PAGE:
Netflix has put Hitler: A Career online, which is a bit of a surprise. When this two-and-a-half-hour documentary first hit cinemas in 1977, Germans queued around the block to see it. It purported to be the first objective analysis of how Hitler mesmerised the voters and came to power. Siegfried Lenz, the novelist, called it “a deeply dangerous film”.
The first thing you notice about the movie, which was scripted by historian Joachim Fest, is that it hardly mentions the Holocaust. Just a couple of references to the persecution of “minorities”. This is the story of the German people’s experience of Hitler, the movie implies, not of the suffering of specific groups – as though the Jews were not entirely German.
In a contemporary interview with the journalist Gitta Sereny, Fest said: “I think the most tragic mistake … was to identify Hitler exclusively with the extermination of the Jews – basically effacing the knowledge about all the other millions he killed, and his plans for the future.”
On this point, Fest might find agreement with some in the Trump administration, which recently issued a statement marking the Holocaust that failed to mention the Jews specifically because, the White House said, lots of other people died under the Nazis too. Technically, that assertion is correct. Morally, it’s obscene. Hitler was consumed by a very particular hatred of the Jews. To omit that is to come perilously close to denial of the facts.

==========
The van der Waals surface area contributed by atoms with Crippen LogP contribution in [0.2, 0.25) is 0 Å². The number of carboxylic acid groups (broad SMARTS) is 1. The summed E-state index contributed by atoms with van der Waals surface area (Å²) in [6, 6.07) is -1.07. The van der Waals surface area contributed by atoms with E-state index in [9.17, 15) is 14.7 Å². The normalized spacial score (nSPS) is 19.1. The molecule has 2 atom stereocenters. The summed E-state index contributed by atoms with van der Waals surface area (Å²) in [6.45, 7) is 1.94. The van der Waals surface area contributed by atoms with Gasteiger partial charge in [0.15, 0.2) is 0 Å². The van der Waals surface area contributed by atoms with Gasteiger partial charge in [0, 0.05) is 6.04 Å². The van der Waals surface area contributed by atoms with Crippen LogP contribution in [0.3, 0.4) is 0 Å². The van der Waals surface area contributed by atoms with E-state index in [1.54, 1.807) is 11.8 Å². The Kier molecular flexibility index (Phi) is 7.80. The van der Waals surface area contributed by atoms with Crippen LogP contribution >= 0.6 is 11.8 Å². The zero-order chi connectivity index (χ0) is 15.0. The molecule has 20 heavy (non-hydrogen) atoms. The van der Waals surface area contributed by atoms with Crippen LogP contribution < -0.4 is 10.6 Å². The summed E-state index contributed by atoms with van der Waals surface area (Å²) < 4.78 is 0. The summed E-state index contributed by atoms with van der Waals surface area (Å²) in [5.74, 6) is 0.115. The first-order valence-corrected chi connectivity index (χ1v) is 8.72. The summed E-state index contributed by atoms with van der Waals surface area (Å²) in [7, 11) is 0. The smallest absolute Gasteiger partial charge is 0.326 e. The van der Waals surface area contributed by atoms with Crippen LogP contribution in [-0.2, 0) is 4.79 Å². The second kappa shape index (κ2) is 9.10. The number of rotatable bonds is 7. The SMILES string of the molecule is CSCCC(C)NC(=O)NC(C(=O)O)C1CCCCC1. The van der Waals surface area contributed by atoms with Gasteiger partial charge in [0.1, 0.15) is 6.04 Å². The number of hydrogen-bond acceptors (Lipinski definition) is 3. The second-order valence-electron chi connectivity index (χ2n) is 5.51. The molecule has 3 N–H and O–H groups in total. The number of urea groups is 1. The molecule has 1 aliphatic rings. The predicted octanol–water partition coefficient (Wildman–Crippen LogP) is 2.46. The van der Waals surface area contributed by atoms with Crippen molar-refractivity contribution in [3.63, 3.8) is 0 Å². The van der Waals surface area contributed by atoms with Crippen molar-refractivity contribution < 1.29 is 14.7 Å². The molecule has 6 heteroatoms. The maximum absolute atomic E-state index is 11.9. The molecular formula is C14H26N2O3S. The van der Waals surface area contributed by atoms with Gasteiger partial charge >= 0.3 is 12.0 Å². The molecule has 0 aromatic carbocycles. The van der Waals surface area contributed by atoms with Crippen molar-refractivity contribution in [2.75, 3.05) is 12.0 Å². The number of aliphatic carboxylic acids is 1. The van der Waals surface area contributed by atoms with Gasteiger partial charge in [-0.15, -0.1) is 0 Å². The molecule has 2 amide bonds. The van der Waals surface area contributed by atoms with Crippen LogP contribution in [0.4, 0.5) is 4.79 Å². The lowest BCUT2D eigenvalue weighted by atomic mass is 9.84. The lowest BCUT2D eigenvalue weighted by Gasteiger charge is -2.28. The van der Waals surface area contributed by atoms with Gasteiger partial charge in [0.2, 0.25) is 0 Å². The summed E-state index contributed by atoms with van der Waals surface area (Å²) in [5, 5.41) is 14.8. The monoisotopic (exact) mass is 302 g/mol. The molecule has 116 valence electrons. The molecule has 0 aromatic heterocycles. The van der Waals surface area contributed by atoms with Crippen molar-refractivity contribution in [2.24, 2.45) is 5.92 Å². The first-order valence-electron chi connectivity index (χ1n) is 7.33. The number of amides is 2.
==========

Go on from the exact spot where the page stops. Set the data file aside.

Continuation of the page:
So schoolchildren shouldn’t be allowed to watch Fest’s film until they’ve first had its deficiencies explained to them. Thereafter, it’s a fascinating experiment in moral neutrality.
To treat Hitler as a professional politician – a good one at that – is to see how he got away with it. His speeches were electric; the rallies designed to both inspire and terrify. The romantic vision he offered was not new, but contained a promise of a return to greatness. Restoration, not revolution: a conservative movement. I am embarrassed as a Christian to note how often and passionately he invoked God.
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